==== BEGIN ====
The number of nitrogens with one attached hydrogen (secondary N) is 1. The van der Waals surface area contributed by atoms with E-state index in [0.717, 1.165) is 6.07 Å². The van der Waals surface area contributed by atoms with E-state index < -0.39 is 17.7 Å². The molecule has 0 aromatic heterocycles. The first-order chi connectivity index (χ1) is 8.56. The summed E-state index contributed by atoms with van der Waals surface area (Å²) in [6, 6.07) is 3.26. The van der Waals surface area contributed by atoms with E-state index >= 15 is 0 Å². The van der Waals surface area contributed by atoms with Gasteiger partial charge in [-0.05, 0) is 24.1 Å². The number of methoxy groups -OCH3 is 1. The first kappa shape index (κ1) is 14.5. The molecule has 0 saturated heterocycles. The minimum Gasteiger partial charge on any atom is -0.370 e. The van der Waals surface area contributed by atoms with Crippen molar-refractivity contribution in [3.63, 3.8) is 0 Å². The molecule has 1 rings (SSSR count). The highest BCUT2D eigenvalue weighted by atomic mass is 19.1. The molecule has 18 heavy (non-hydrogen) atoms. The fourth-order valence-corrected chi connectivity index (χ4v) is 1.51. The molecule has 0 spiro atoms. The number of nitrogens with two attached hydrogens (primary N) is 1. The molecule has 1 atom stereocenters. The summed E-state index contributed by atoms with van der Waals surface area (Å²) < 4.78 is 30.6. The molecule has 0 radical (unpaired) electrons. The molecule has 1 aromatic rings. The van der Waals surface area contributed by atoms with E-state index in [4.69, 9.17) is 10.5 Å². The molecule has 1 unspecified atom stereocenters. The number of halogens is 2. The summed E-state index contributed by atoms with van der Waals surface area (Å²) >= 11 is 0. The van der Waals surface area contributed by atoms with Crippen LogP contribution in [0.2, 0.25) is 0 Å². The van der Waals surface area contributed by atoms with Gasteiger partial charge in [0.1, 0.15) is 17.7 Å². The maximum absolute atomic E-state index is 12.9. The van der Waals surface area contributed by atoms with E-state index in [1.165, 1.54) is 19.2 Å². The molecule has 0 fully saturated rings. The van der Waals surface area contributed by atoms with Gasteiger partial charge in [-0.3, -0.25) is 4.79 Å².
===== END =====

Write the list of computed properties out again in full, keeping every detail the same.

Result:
The number of nitrogens with one attached hydrogen (secondary N) is 1. The van der Waals surface area contributed by atoms with E-state index in [0.717, 1.165) is 6.07 Å². The van der Waals surface area contributed by atoms with E-state index < -0.39 is 17.7 Å². The molecule has 0 aromatic heterocycles. The first-order chi connectivity index (χ1) is 8.56. The summed E-state index contributed by atoms with van der Waals surface area (Å²) in [6, 6.07) is 3.26. The van der Waals surface area contributed by atoms with E-state index >= 15 is 0 Å². The van der Waals surface area contributed by atoms with Gasteiger partial charge in [-0.05, 0) is 24.1 Å². The number of methoxy groups -OCH3 is 1. The first kappa shape index (κ1) is 14.5. The molecule has 0 saturated heterocycles. The minimum Gasteiger partial charge on any atom is -0.370 e. The van der Waals surface area contributed by atoms with Crippen molar-refractivity contribution in [3.63, 3.8) is 0 Å². The molecule has 1 rings (SSSR count). The highest BCUT2D eigenvalue weighted by atomic mass is 19.1. The molecule has 18 heavy (non-hydrogen) atoms. The fourth-order valence-corrected chi connectivity index (χ4v) is 1.51. The molecule has 0 spiro atoms. The number of nitrogens with two attached hydrogens (primary N) is 1. The molecule has 1 atom stereocenters. The summed E-state index contributed by atoms with van der Waals surface area (Å²) < 4.78 is 30.6. The molecule has 0 radical (unpaired) electrons. The molecule has 1 aromatic rings. The van der Waals surface area contributed by atoms with E-state index in [4.69, 9.17) is 10.5 Å². The molecule has 1 unspecified atom stereocenters. The number of halogens is 2. The summed E-state index contributed by atoms with van der Waals surface area (Å²) >= 11 is 0. The van der Waals surface area contributed by atoms with Crippen LogP contribution in [0.2, 0.25) is 0 Å². The van der Waals surface area contributed by atoms with Gasteiger partial charge in [0.1, 0.15) is 17.7 Å². The maximum absolute atomic E-state index is 12.9. The van der Waals surface area contributed by atoms with E-state index in [1.165, 1.54) is 19.2 Å². The molecule has 0 fully saturated rings. The van der Waals surface area contributed by atoms with Gasteiger partial charge in [-0.3, -0.25) is 4.79 Å².